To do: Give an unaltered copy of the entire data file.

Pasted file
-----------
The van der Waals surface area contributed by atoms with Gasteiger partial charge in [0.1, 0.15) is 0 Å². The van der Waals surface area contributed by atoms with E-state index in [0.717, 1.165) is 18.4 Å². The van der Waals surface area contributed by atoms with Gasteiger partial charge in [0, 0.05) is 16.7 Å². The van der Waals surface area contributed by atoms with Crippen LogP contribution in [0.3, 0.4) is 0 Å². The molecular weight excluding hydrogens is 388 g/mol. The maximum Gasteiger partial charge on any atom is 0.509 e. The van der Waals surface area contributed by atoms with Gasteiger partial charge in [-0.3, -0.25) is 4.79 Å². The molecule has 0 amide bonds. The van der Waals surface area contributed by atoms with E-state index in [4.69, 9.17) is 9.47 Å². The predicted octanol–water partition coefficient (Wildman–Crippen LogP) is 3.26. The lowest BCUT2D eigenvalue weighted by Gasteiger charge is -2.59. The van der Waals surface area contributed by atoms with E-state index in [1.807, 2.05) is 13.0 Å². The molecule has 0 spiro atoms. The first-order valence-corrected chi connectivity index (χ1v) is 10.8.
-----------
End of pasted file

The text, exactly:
The van der Waals surface area contributed by atoms with Gasteiger partial charge in [0.1, 0.15) is 0 Å². The van der Waals surface area contributed by atoms with E-state index in [0.717, 1.165) is 18.4 Å². The van der Waals surface area contributed by atoms with Gasteiger partial charge in [0, 0.05) is 16.7 Å². The van der Waals surface area contributed by atoms with Crippen LogP contribution in [0.3, 0.4) is 0 Å². The molecular weight excluding hydrogens is 388 g/mol. The maximum Gasteiger partial charge on any atom is 0.509 e. The van der Waals surface area contributed by atoms with Gasteiger partial charge in [-0.3, -0.25) is 4.79 Å². The molecule has 0 amide bonds. The van der Waals surface area contributed by atoms with E-state index in [4.69, 9.17) is 9.47 Å². The predicted octanol–water partition coefficient (Wildman–Crippen LogP) is 3.26. The lowest BCUT2D eigenvalue weighted by Gasteiger charge is -2.59. The van der Waals surface area contributed by atoms with E-state index in [1.807, 2.05) is 13.0 Å². The molecule has 0 spiro atoms. The first-order valence-corrected chi connectivity index (χ1v) is 10.8.